New Delhi, July 4: The Supreme Court on Wednesday agreed to hear another fresh petition challenging the prevalent practices of nikah halala and polygamy among Muslims saying it is violative of fundamental rights guaranteed under the Constitution.
A Bench of Chief Justice Dipak Misra and justices AM Khanwilkar and DY Chandrachud issued notice on a petition filed by Nazia Elahi Khan, chairman of a Kolkata-based group called Muslim Womens Resistance Committee.
The Bench tagged the writ petition with the pending matters on the issues.
Advocate VK Biju, appearing for the group, sought direction for declaring the practices of nikah halala and polygamy under Muslim personal laws as illegal and unconstitutional for being violative of articles 14, 15, 21 and 25 of the Constitution.
He said that Section 2 of the Muslim Personal Law (Shariat) Application Act, seeks to recognise and validate nikah halala and polygamy, which is void and unconstitutional as such practices are not only repugnant to the basic dignity of a woman as an individual but also violative of the fundamental rights guaranteed under the Constitution.
The petition said that the Muslim personal laws of India permit the practice of nikah halala and polygamy. While polygamy allows a Muslim man to have four wives, nikah halala deals with the process in which a Muslim woman, who wants to re-marry her husband after divorce, has to first marry another person and get a divorce from the second person after the consummation.
"Therefore, this is directly degrading women to get position inferior to that of men and it treats women as a property and it can be used as per their will," it said.
The petition further added that "the discrimination between men and women as regards the permission to have multiple spouses grossly offence the right to dignity of women which is integral part of the life and personal liberty".
The apex court had on July 2, said that it would consider setting up of a five-judge Constitution Bench to examine the validity of the practices of polygamy and 'nikah halala'.
The apex court, which on August 22 last year had banned the age-old practice of instant 'triple talaq' among Sunni Muslims, had on March 26 decided to refer to a larger Bench a batch of pleas challenging the constitutional validity of polygamy and nikah halala among Muslims.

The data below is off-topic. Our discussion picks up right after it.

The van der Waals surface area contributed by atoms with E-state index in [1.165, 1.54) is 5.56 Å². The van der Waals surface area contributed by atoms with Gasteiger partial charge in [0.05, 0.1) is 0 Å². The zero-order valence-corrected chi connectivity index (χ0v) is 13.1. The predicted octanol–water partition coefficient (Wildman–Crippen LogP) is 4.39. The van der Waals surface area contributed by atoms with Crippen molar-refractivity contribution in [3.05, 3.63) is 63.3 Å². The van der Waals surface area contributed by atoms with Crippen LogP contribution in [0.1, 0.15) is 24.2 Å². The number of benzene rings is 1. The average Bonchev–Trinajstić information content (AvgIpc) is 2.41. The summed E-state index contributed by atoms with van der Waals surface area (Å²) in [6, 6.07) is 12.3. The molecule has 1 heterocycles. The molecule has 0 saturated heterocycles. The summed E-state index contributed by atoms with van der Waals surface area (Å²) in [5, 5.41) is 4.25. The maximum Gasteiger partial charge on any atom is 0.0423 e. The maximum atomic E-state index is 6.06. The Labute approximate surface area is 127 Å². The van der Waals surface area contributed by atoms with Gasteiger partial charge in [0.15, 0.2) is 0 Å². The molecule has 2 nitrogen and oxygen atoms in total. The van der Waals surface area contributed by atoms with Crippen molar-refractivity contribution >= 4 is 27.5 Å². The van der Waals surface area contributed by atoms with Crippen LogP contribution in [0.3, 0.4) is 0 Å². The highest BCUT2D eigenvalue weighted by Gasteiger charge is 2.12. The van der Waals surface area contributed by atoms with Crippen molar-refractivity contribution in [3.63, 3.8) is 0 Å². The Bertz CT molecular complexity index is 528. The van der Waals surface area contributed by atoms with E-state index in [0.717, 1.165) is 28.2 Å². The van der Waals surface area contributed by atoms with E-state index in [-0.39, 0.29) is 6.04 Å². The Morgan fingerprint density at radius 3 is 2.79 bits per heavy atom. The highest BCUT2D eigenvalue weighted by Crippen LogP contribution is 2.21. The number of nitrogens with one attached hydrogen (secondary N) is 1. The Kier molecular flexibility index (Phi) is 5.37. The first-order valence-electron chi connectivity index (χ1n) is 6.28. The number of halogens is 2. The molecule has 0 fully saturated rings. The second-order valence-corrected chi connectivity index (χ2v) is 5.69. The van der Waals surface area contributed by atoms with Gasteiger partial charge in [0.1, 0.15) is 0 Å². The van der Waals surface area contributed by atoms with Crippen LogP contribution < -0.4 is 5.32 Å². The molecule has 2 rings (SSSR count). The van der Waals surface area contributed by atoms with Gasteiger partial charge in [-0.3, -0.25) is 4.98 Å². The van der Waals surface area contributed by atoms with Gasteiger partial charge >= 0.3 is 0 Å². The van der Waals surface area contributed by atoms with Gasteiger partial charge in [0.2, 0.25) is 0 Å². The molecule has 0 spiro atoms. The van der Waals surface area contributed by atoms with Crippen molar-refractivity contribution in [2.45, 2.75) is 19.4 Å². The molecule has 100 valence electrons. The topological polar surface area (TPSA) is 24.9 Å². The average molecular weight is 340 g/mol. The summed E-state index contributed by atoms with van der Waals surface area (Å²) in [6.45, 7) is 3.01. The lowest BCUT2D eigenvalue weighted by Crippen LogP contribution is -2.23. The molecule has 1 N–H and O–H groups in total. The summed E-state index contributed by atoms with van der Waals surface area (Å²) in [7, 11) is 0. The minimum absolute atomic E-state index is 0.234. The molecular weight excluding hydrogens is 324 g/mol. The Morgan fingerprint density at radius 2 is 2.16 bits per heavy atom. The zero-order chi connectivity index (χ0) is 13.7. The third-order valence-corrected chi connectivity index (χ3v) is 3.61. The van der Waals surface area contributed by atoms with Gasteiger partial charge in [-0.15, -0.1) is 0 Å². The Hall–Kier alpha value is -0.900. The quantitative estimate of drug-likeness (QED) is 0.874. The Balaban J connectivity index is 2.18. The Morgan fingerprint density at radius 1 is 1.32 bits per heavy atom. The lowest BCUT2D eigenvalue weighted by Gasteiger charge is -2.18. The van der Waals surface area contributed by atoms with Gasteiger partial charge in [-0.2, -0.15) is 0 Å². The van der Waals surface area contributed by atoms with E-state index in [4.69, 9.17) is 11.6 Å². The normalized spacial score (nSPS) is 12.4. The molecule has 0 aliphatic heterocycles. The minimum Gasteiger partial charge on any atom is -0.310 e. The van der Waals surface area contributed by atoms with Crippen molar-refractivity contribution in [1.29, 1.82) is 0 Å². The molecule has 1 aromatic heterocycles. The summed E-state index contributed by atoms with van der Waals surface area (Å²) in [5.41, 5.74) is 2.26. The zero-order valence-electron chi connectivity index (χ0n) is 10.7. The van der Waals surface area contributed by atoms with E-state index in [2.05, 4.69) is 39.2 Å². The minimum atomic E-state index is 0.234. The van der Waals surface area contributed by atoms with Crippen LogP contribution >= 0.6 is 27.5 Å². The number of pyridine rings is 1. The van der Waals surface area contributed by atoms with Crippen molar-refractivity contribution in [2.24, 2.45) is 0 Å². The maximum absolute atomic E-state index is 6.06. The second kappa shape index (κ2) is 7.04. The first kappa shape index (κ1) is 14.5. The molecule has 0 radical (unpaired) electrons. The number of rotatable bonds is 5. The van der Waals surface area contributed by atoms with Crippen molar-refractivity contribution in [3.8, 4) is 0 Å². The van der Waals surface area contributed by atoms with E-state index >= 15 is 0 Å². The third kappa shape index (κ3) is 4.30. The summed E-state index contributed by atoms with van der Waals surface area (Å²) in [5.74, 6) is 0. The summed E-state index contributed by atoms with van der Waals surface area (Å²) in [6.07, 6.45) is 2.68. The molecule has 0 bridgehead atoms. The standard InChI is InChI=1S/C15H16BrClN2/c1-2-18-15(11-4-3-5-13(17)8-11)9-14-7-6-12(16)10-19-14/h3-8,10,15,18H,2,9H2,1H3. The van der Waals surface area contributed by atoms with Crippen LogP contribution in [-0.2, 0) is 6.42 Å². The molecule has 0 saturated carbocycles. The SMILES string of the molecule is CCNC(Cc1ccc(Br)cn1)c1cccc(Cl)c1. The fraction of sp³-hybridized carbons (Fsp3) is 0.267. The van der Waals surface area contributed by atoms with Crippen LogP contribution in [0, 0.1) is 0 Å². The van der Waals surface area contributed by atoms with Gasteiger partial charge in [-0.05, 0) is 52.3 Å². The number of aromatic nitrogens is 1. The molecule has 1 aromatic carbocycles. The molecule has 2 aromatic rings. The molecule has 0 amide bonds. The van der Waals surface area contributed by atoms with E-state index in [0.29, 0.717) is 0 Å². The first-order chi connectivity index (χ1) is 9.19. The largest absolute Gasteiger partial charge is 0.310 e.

The top court had said that the petitions challenging the two prevalent practices will be listed for hearing before the Constitution Bench after the Centre files its response.
The Centre recently made it clear that it would oppose in the Supreme Court the practice of nikah halala when the top court would examine its legal validity in the coming days.
The court's observation on July 2 had come on a plea of Delhi-based woman Sameena Begum, seeking an urgent hearing of her petition, alleging she has been threatened by her in-laws to either withdraw the case from the apex court or get thrown out of the matrimonial home.
The top court on March 26 had referred to a five-judge Bench the petitions challenging the constitutional validity of polygamy and nikah halala.
It had considered the submission that an earlier five-judge Constitution Bench, in its 2017 verdict, had kept open the issue of polygamy and nikah halala, while quashing the practice of triple talaq.
It had then issued notices to ministries of Law and Justice and Minority Affairs as well as the National Commission of Women after taking note of the pleas on the issues of polygamy and nikah halala.
Some other petitions have also challenged the practices of nikah mutah and nikah misyar, both temporary marriages where duration of the relationship is specified and agreed upon in advance.